College Savings – 529 Plans in a Nutshell

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Many Baby Boomers and Gen Xers remember working a part-time job and graduating college with little or no debt. Unfortunately, that memory is no longer a reality for most college students today, since the cost of a 4-year public university has more than doubled since 1989, +2.5% per year even after inflation! Conversely, wages grew only an average of 0.3% per year (according to Forbes).

Roughly 70% of American students take out loans to go to college, graduating with more than an average of $30,000 in unsecured debt – but since we’re all about planning, what can we do to prepare for our own children’s education costs?

What is a 529 Plan?

A 529 plan is an education savings vehicle that offers tax-deferred growth and tax-free distributions if the funds are used to pay for qualified education expenses. These funds can pay for qualified expenses at community colleges, public & private colleges, universities, vocational schools, graduate schools, and some foreign institutions. See the Federal School Code for the full list of federally approved schools.

Contributions to these accounts can always be withdrawn without penalty (similar to a Roth IRA), but earnings are subject to income tax and a 10% penalty if not used for qualified education expenses.

Which expenses are “qualified” for tax and penalty-free distributions?

  • Tuition (including up to $10,000/yr for secondary schools K-12)
  • Fees
  • Room & Board (enrolled at least 1/2 time)

  • Textbooks
  • Computers & Software
  • Supplies

Any adult can open a 529 account, with any person (with a valid Social Security number) as the named beneficiary (the student), and a successor owner listed for contingent ownership. If the parent of the student is the account owner, the funds are considered ‘parental assets’ for financial aid (FAFSA) considerations. This is favorable, as assets owned by the parents (5.64% considered) are not counted as heavily for the Expected Family Contribution (EFC) calculation as assets owned by the child (20%). It is most common for parents or grandparents to own this account, with a caveat that distributions will count as student income (50%) if the 529 account is owned by a non-parent during college – transfers of account ownership may be strategically timed.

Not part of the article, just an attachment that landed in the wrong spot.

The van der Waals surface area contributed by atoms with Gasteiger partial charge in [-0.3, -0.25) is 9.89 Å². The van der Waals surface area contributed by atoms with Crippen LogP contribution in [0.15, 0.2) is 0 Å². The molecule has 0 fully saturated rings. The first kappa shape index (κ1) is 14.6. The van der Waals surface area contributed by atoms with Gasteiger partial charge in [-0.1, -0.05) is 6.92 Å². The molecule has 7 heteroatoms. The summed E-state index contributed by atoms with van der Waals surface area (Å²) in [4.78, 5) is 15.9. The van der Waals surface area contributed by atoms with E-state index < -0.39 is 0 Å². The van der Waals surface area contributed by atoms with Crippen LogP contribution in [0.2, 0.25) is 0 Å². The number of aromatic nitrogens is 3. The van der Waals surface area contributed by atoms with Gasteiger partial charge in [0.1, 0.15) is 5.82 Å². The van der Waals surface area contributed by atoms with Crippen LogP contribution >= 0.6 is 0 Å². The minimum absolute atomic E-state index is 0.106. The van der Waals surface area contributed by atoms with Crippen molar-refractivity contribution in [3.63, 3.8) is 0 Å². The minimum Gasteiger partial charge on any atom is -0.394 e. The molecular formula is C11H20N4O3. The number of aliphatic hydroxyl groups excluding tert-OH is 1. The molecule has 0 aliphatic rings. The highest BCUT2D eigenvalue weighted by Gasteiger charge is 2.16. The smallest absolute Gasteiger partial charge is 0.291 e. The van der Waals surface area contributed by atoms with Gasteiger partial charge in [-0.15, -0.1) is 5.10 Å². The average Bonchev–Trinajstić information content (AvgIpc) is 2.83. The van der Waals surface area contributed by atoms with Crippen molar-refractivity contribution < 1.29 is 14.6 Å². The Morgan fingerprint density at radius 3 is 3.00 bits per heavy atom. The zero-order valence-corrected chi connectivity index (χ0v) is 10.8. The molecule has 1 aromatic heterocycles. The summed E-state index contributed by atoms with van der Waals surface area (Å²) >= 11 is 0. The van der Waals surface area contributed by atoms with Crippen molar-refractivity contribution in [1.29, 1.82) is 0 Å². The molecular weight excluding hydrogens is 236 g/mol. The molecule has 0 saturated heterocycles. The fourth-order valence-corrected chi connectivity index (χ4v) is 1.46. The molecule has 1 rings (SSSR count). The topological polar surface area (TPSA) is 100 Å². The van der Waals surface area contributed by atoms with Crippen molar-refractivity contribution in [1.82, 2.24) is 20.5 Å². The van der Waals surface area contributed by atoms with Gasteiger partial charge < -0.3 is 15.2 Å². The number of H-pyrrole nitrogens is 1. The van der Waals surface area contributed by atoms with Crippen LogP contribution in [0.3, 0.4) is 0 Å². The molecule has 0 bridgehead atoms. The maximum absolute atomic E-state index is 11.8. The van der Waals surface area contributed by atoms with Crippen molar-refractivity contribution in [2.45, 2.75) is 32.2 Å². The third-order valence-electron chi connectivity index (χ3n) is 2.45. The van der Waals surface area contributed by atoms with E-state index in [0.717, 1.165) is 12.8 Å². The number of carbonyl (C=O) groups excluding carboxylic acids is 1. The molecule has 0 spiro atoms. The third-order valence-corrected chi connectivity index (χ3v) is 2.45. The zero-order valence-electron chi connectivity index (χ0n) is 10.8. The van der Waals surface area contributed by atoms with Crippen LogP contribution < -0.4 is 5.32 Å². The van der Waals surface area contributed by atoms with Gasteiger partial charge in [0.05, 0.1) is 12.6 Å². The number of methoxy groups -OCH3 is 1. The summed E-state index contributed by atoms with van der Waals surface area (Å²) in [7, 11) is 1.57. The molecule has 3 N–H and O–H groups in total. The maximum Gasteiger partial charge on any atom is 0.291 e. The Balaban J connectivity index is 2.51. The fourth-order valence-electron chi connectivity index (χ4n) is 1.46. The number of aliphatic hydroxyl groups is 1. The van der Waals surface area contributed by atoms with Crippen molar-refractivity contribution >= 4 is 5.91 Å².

Contributions to a 529 account must be made with cash and can be set up with automatic (recurring) or one-time payments, online or by check. Anybody can contribute, but only the account owner can choose the investments, take withdrawals, or change the beneficiary. The beneficiary can only be changed to family members of the previous beneficiary (child, descendant, sibling, parent, cousin, aunt, uncle). Contributions may or may not provide a state income tax benefit; check your state’s plan for details – if your state’s benefit isn’t substantial, shop around nationally to find the best plan for you.

Investment options with the 529 account vary by provider, but usually include target date funds, static portfolios, or individual mutual funds. Target date funds simplify investing, because the mix of equity (stocks) and fixed income (bonds) is adjusted over time to gradually become more conservative/less risky by the time the money is needed. Static portfolios are managed and based on risk tolerance (preservation, balanced, or growth), but do not adjust over time. Individual mutual funds can be chosen, but do not involve any professional management – these may be cheaper than the other options, but are not automatically rebalanced. Investment allocation strategies in a 529 account may only be changed twice per calendar year.

Distributions from a 529 account can be taken online, over the phone, or by mailing a distribution request to your account custodian. The funds can be sent directly to the educational institution or to a linked bank account. All of the account assets must be distributed within 30 years after the beneficiary graduates from high school.

But what if my child doesn’t go to college or need it all?

As previously mentioned, distributions of earnings taken for non-education expenses are subject to income tax and a 10% penalty, but thankfully there are other options to consider.

  • If the beneficiary receives a scholarship, the amount equal to the scholarship may be withdrawn without penalty, with only taxes owed on the earnings.
  • The owner may designate a new beneficiary, including a family member or child of the original beneficiary.
  • If the beneficiary dies or is disabled, the taxes and penalty are not incurred.

Now that we understand the value of 529 college savings accounts, we can create a payment plan and watch compound interest do its job. Decide how much education you’d like to fund, estimate the future costs, then calculate the payments or lump sum required to reach your funding goal. It can actually be helpful not to fully fund this account, because of education tax credits and future unknowns. A financial planner can help you calculate the financial need and consider alternatives.

Before building up education savings for your child(ren), make sure that your own retirement savings are already in alignment with your future needs. Relate this thinking to how flight attendants instruct you to put on your own oxygen mask before assisting others. You can take out a loan for college, but you can’t take out a loan for retirement!

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